// what do you think?


Do You Have to Allow Commenting?

Facebook StormtrooperThere was time when not having comments on your blog was a cardinal sin. You weren’t transparent, open or social. Starting a blog today is much easier today than it was even a few years ago, especially if you count microblogging in the mix. But today everything has commenting, blogs, videos, presentations and thinks to services like Diigo and Google SideWiki (is that still around?) people can leave comments about any site on the internet on the site itself.

The ability to criticize, critique and respond to something is only a tweet away. You don’t need comments turned on to do this.

Ross Mayfield, founder of SocialText and board member for SlideShare has an interesting post responding to criticism placed on Pfizer mostly for turning off comments on the their newly launched SlideShare account.

It’s encouraging to see regulated companies like Pfizer move further and further into the social space, even if it’s baby steps.

Ross points out the additional difficulties that a regulated business has, but something he didn’t reference was that Pfizer is not the first to take a no comments allowed approach. Several big companies with corporate blogs don’t allow comments including Google and Microsoft. Apple doesn’t even have a blog to turn comments off of.

The trade off of turning comments off is the obvious lack of engagement which makes it more difficult to build readership and reach.

Regulations aside, managing comments can reach a point of diminishing returns (depending on your goals).

Seth Godin was the first person I remember to turn on comments (when they had been off), decided he didn’t like it, found it too distracting and then turned them back off. People got upset but then everything returned to normal.

Years ago the highly popular blog, Boing Boing had to disable comments because the amount of traffic they were getting was crashing their site. Once they could afford better more reliable hosting they turned them back on. Recently the major tech blog, Engadget turned off comments earlier this year because of reader unruliness and then turned them back on when they implemented a more moderated system.

When I start a YouTube account for clients, depending on the nature of the channel, I often recommend clients to default to comments off because YouTube can attract some of the worst trolls out there and YouTube’s moderating system is horrible.

If your goals are reach and awareness of your messaging, turning off comments can stunt the growth of that channel but I believe is can be an acceptable approach.

But if your goals are to build a community and engage with your readers comments are an important part of that.

Disclosure, Microsoft is a client.

Photo credit By Balakov

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About Tac

Social media anthropologist. Communications strategist. Business model junkie. Chief blogger here at New Comm Biz.

  • http://topsy.com/www.newcommbiz.com/do-you-have-to-allow-commenting/?utm_source=pingback&utm_campaign=L2 Tweets that mention Do You Have to Allow Commenting? | New Comm Biz — Topsy.com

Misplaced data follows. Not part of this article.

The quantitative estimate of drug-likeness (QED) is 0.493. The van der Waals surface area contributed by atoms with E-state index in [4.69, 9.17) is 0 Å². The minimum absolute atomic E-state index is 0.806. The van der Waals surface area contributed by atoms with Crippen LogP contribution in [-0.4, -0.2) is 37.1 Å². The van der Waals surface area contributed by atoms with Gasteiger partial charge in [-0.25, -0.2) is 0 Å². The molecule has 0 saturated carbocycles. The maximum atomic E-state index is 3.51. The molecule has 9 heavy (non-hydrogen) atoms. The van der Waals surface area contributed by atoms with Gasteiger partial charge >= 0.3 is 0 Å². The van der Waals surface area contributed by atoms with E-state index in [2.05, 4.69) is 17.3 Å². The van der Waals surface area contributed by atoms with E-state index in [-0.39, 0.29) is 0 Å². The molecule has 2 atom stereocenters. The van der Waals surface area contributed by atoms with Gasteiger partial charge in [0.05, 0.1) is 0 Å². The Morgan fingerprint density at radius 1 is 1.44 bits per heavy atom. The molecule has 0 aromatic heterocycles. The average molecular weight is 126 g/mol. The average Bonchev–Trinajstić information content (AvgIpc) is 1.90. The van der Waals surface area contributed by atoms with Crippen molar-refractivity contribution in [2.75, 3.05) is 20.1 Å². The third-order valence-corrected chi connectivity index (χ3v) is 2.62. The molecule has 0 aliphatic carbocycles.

[...] This post was mentioned on Twitter by Tac Anderson, Maddie Grant, mattwhiting, Craig M. Jamieson, Bellingham SocMed and others. Bellingham SocMed said: New post from @tacanderson, past #SMBellingham presenter: Do You Have to Allow Commenting? http://dlvr.it/3CYYF #SMBellingham [...]

  • http://www.2seo.com/ Teena

    Comments should always be turned-on and moderated this will we hear both sides and grow from there. People trust those that are transparent with how they do business and deal with people.

  • http://topsy.com/trackback?url=http%3A%2F%2Fwww.newcommbiz.com%2Fdo-you-have-to-allow-commenting%2F%23comment-65809159&utm_source=pingback&utm_campaign=L2 Tweets that mention Do You Have to Allow Commenting? | New Comm Biz — Topsy.com

    [...] This post was mentioned on Twitter by frank barry, Sue Anne Reed. Sue Anne Reed said: RE: @tacanderson I go back to the fact that there are no RULES in social media or in other Web 2.0 spaces. Seth Godin … http://disq.us/j9o9b [...]

  • http://www.sueannereed.com Sue Anne Reed

    I go back to the fact that there are no RULES in social media or in other Web 2.0 spaces. Seth Godin doesn't have comments on his blog, yet his blog is one of the most popular in that niche. I can understand why a company in a regulated industry like pharma doesn't want comments on Slideshare. They are sharing their presentation and would have to closely monitor any comments coming in. I think its better to err on the side of not having comments.

    What are your goals of your social media efforts? Is it to share information or to build community? If it's to share information, comments are optional. if it's to build community, comments are necessary.

  • http://www.bazaarvoice.com/blog/ Ian Greenleigh

    No. But unless you gave a firmly-established online presence, you'll be unlikely to succeed in the social space without them.

  • http://www.newcommbiz.com tacanderson

    While not necessary it does hamper your efforts.

  • http://www.newcommbiz.com tacanderson

    I love it when there are no rules :)

  • http://twitter.com/bchesnutt Brandon Chesnutt

    I definitely agree with your comments about YouTube. It's like spring break for flamers, trolls and spammers.

    However, I do believe that enabling comments is a great catalyst for sparking meaningful conversation and creating that two-way dialogue.

    It's best to approach the strategy on a case-by-case basis.


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